After the Deepwater Horizon Oil Spill, youth used three common strategies to try to help buffer economic the impacts for their families: (1) taking on increased household chores while parents worked extra hours or took a second job; (2) seeking employment to help with family finances; and (3) translating BP claim paperwork from English to Vietnamese or Spanish to help the family collect compensation.
Ways to Support Youth Following Environmental Disasters
Key ways to support youth in the face of environmental disasters and enhance their agency in the recovery process include better understanding their distinct needs, openly communicating about concerns around economic impacts, and facilitating learning opportunities at school.
Recognize Youth Have Distinctive Needs
Community members and social service and mental health providers need to understand the ways in which environmental or toxic disasters can directly impact youth well-being by creating a shift in how they interact with their family members, peers, community members, and the surrounding physical environment. For instance, environmental contamination can prohibit youth from engaging in activities that were at the core of their everyday lives, as was evidenced by the narratives in my study.
Openly Address Youth Concerns in the Household
Parents and caregivers should make an effort to talk openly with youth about disaster-related issues and uncertainties—especially associated with health issues and economic uncertainty—to help them make sense of the disaster and its potential implications. These conversations can also lessen teen’s concerns about how their families will respond to financial hardships. Even when families have relatively few disaster-related disruptions, when parents actively open the lines of communication it can help ease any distress or uneasiness that might arise.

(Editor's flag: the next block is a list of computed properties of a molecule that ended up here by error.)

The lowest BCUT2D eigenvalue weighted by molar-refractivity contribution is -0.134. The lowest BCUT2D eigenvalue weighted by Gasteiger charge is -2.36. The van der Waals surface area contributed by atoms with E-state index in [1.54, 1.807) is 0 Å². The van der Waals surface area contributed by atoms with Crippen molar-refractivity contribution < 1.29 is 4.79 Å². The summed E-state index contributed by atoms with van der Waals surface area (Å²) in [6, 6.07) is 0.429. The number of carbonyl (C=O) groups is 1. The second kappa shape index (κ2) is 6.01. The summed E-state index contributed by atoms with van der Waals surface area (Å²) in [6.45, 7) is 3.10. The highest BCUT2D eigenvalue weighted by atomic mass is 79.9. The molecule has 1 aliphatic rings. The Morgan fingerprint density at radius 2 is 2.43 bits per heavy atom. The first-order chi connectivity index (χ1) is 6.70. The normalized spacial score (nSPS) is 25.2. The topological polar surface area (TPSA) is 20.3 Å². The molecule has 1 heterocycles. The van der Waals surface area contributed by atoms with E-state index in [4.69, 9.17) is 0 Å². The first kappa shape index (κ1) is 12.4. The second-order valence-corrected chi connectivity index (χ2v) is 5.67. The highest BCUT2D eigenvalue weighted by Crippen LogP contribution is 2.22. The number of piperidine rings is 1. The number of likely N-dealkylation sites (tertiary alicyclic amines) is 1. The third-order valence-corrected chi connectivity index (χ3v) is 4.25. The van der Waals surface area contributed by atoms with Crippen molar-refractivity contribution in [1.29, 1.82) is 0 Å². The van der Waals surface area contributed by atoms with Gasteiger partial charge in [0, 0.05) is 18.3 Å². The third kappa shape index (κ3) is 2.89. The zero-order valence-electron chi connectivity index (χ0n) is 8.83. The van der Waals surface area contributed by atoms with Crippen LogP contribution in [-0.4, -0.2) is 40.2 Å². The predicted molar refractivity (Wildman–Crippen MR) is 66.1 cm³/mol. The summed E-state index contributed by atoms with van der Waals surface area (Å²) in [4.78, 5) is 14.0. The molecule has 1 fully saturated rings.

Make Space at School for Youth to Engage About Environmental Disasters
In addition to parents, teachers play a key role in communicating about environmental disaster recovery. Teachers can use environmental disasters as teachable moments to educate youth about hazardous threats, which can inform their decision making. For instance, science and environmental studies classes can help young people learn to interpret accuracy and validity of scientific data to understand the impacts of environmental disasters. Teachers also need to consider, however, that some youth find school to be an escape from the disaster-related conflicts in their home, so a balance needs to be struck, as well.
Given the disruptions that environmental disaster can cause in communities, these strategies can help youth better make sense of and recover from environmental disasters. Ultimately, deliberate youth engagement around environmental disasters will also help make communities more resilient by bolstering support systems where youth can actively tackle issues that concern them.
Children in Disasters and Emergencies: Health Information Guide
Disaster Information Management Research Center
Collection of articles related to children’s health in disasters.
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Brandi Gilbert is a research associate in the Metropolitan Housing and Communities Policy Center at the Urban Institute, where her research primarily focuses on disaster resilience. In the aftermath of the 2010 BP oil spill, she led a study on the impacts of the disaster on youth in Gulf Coast communities that focused on youth whose parents worked in seafood and shipbuilding industries. Her core research interest is in understanding the unique needs and capacities of youth in disaster preparedness, response, and recovery.